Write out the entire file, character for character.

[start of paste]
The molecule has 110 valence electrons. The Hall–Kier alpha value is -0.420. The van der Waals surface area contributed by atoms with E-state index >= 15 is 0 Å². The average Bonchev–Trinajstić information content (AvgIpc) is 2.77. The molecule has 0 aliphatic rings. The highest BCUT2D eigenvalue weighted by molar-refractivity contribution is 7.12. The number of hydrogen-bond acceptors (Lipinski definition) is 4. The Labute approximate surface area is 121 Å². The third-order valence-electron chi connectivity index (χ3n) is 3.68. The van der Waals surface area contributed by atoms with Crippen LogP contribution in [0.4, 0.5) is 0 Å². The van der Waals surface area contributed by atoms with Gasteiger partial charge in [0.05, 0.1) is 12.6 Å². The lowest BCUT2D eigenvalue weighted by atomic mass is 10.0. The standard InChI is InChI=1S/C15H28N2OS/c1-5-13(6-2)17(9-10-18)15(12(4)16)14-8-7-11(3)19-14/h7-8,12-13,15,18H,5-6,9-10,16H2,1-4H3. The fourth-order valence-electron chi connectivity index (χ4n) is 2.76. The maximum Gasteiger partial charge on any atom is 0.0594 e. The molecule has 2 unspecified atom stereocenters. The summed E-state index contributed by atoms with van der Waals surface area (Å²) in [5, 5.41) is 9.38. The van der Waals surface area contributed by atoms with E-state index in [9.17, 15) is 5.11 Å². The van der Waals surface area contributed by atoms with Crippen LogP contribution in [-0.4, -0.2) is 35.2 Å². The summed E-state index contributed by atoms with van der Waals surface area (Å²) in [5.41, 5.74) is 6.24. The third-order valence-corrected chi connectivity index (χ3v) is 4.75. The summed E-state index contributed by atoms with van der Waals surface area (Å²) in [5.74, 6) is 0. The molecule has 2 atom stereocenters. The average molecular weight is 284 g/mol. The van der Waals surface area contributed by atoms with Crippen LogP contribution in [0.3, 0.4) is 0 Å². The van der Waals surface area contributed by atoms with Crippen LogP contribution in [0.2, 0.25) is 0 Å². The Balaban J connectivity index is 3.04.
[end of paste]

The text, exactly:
The molecule has 110 valence electrons. The Hall–Kier alpha value is -0.420. The van der Waals surface area contributed by atoms with E-state index >= 15 is 0 Å². The average Bonchev–Trinajstić information content (AvgIpc) is 2.77. The molecule has 0 aliphatic rings. The highest BCUT2D eigenvalue weighted by molar-refractivity contribution is 7.12. The number of hydrogen-bond acceptors (Lipinski definition) is 4. The Labute approximate surface area is 121 Å². The third-order valence-electron chi connectivity index (χ3n) is 3.68. The van der Waals surface area contributed by atoms with Crippen LogP contribution in [0.4, 0.5) is 0 Å². The van der Waals surface area contributed by atoms with Gasteiger partial charge in [0.05, 0.1) is 12.6 Å². The lowest BCUT2D eigenvalue weighted by atomic mass is 10.0. The standard InChI is InChI=1S/C15H28N2OS/c1-5-13(6-2)17(9-10-18)15(12(4)16)14-8-7-11(3)19-14/h7-8,12-13,15,18H,5-6,9-10,16H2,1-4H3. The fourth-order valence-electron chi connectivity index (χ4n) is 2.76. The maximum Gasteiger partial charge on any atom is 0.0594 e. The molecule has 2 unspecified atom stereocenters. The summed E-state index contributed by atoms with van der Waals surface area (Å²) in [5, 5.41) is 9.38. The van der Waals surface area contributed by atoms with E-state index in [9.17, 15) is 5.11 Å². The van der Waals surface area contributed by atoms with Crippen LogP contribution in [-0.4, -0.2) is 35.2 Å². The summed E-state index contributed by atoms with van der Waals surface area (Å²) in [5.41, 5.74) is 6.24. The third-order valence-corrected chi connectivity index (χ3v) is 4.75. The summed E-state index contributed by atoms with van der Waals surface area (Å²) in [5.74, 6) is 0. The molecule has 2 atom stereocenters. The average molecular weight is 284 g/mol. The van der Waals surface area contributed by atoms with Crippen LogP contribution in [0.3, 0.4) is 0 Å². The van der Waals surface area contributed by atoms with Crippen LogP contribution in [0.2, 0.25) is 0 Å². The Balaban J connectivity index is 3.04.